Berries and ice cream

Over the years, many media outlets have stated that Jose and Kitty Menendez were eating strawberries and ice cream when they were shot. While it certainly is possible that they were eating around the time of their death, it seems to be a virtual impossibility that either of them was holding a glass at the exact moment the shooting occurred.

In the first trial, Detective Leslie Zoeller testified that he saw traces of food inside a glass on the coffee table. Zoeller formed the opinion that it was traces of blueberry and whipcream. See trial video 58 at 9:18 – 12:57.

In the second trial, prosecutor David Conn stated in the prosecution’s opening statement:
We will show, ladies and gentlemen, that August the 20th of 1989 was a Sunday, and on that Sunday, as Kitty and Jose Menendez were watching television, sitting together on the sofa — they had just finished eating berries and whipped cream — dessert glasses — and the evidence will show that dessert glasses were still in the area near them. One was on the coffee table sitting right in front of them. The other one was on the countertop in the kitchen nearby.

To support their claim, the prosecution called Leslie Zoeller to the witness stand. His testimony, in pertinent part, is as follows:
October 12, 1995: Leslie Zoeller – Direct examination
October 16, 1995: Leslie Zoeller – Cross-examination

Whether Zoeller’s eyewitness account as to the contents of the glasses is persuasive is open to debate. Obviously, who ate; what they ate; when they ate, are not the decisive factors in determining the Menendez brothers’ mental state at the time the shooting occurred, which was the legal issue the jury had to resolve. Regardless of the contents of the glasses, assuming for the sake of argument that it was Jose and Kitty who had consumed the contents, it would seem that there is no way to prove that they had “just finished” eating. Sure, it could have been a half dozen minutes prior to the shooting, but it could also have been many hours or even days before.

The strawberries-and-ice-cream story, according to Erik Menendez’s attorney Leslie Abramson’s autobiography, “The Defense Is Ready”, originated from someone in the coroner’s office “who told it to the press in the week following the shootings.”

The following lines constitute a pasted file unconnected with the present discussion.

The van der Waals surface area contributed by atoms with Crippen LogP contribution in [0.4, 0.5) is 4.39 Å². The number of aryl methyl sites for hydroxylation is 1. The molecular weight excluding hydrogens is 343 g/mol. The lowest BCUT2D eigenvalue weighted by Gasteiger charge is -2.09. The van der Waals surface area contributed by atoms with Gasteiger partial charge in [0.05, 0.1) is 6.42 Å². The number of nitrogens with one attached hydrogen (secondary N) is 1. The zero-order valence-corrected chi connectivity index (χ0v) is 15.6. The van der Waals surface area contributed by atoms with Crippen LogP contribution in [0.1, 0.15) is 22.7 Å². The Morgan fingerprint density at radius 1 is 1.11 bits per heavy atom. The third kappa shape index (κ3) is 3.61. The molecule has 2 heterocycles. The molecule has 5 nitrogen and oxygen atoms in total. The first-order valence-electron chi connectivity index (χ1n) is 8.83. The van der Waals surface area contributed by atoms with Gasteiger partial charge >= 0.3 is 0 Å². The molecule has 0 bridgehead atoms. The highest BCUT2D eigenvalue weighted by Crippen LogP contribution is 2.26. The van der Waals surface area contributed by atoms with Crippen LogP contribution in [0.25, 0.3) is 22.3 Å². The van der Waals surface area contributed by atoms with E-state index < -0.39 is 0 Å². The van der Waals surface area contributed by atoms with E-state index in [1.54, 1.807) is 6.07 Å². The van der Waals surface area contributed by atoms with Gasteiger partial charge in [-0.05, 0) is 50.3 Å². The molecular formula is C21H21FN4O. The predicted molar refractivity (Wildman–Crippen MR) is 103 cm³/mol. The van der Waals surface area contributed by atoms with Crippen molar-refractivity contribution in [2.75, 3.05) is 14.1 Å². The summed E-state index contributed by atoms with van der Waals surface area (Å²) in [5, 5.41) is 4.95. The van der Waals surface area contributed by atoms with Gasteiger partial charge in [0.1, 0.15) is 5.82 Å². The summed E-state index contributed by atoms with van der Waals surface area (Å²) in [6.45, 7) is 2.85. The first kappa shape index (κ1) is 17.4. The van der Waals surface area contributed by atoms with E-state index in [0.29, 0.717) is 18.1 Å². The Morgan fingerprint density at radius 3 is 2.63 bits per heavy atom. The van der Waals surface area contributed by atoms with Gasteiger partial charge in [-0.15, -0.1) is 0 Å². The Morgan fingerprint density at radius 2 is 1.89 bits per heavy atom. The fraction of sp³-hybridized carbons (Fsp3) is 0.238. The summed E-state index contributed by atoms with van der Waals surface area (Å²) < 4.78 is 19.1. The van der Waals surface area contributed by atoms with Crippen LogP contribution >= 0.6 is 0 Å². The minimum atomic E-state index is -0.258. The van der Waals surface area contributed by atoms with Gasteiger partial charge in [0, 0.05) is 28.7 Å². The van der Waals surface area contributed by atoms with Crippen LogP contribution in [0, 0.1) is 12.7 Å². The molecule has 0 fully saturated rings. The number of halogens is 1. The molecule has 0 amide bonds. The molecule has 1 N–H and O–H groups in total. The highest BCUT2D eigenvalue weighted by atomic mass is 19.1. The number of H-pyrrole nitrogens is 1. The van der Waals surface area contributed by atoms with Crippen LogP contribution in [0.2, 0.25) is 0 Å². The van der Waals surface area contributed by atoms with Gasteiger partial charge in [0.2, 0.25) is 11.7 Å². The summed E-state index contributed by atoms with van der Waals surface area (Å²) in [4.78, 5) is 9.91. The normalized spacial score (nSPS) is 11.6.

Dominick Dunne, who wrote a series of articles about the Menendez case for Vanity Fair magazine, mentioned it in his October 1990 article titled “Nightmare on Elm Drive”. He repeated it in an October 1993 article titled “The Menendez Murder Trial”. This latter article was published after Leslie Zoeller had testified in the first trial but, rightly or wrongly, that didn’t stop Dunne from repeating the story.

Abramson writes in her autobiography that what she calls the “strawberries-and-ice-cream fable” made its way from Dunne’s article “into the stories of the inept Los Angeles Times reporter who covered the case, and from there to everywhere under the electronic sun.”

That is not an overstatement. In addition to newspaper articles, the strawberries-and-ice-cream story is mentioned in both of the 1994 true crime books “Blood Brothers” and “Bad Blood.”
In both of the 1994 made-for-TV movies about the case there’s a scene depicting the parents eating right before being shot.
Even in recent years where the Menendez case has seen a resurgence through a handful of documentaries, a TV movie, and most significantly the Law & Order True Crime series, many media outlets still repeat the strawberries-and-ice-cream story as fact.

The prosecution’s star witness in the retrial, Roger McCarthy, who made a computerized reconstruction of the shooting, was under the impression that it was “uncontroverted” that a couple of dishes of ice cream was on the coffee table.